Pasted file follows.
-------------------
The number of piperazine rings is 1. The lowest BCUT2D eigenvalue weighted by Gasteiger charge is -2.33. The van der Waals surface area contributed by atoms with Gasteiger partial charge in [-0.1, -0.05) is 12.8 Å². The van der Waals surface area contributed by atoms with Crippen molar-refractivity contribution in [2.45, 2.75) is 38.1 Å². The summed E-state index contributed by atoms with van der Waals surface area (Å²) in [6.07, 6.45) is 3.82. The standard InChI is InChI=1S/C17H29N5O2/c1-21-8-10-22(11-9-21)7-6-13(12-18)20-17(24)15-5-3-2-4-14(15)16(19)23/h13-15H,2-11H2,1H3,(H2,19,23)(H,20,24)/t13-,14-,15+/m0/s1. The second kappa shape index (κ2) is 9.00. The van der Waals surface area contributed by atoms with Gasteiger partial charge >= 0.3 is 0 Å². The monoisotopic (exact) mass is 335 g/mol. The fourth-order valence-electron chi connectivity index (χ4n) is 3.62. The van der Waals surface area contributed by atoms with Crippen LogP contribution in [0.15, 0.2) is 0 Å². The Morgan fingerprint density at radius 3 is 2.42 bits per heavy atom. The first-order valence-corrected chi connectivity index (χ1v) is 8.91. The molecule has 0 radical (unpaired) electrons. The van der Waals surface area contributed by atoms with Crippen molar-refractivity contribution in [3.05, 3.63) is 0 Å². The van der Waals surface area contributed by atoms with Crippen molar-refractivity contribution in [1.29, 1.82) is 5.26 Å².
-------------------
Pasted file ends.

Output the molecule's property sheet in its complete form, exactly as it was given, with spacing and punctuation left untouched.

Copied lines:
The number of piperazine rings is 1. The lowest BCUT2D eigenvalue weighted by Gasteiger charge is -2.33. The van der Waals surface area contributed by atoms with Gasteiger partial charge in [-0.1, -0.05) is 12.8 Å². The van der Waals surface area contributed by atoms with Crippen molar-refractivity contribution in [2.45, 2.75) is 38.1 Å². The summed E-state index contributed by atoms with van der Waals surface area (Å²) in [6.07, 6.45) is 3.82. The standard InChI is InChI=1S/C17H29N5O2/c1-21-8-10-22(11-9-21)7-6-13(12-18)20-17(24)15-5-3-2-4-14(15)16(19)23/h13-15H,2-11H2,1H3,(H2,19,23)(H,20,24)/t13-,14-,15+/m0/s1. The second kappa shape index (κ2) is 9.00. The van der Waals surface area contributed by atoms with Gasteiger partial charge >= 0.3 is 0 Å². The monoisotopic (exact) mass is 335 g/mol. The fourth-order valence-electron chi connectivity index (χ4n) is 3.62. The van der Waals surface area contributed by atoms with Crippen LogP contribution in [0.15, 0.2) is 0 Å². The Morgan fingerprint density at radius 3 is 2.42 bits per heavy atom. The first-order valence-corrected chi connectivity index (χ1v) is 8.91. The molecule has 0 radical (unpaired) electrons. The van der Waals surface area contributed by atoms with Crippen molar-refractivity contribution in [3.05, 3.63) is 0 Å². The van der Waals surface area contributed by atoms with Crippen molar-refractivity contribution in [1.29, 1.82) is 5.26 Å².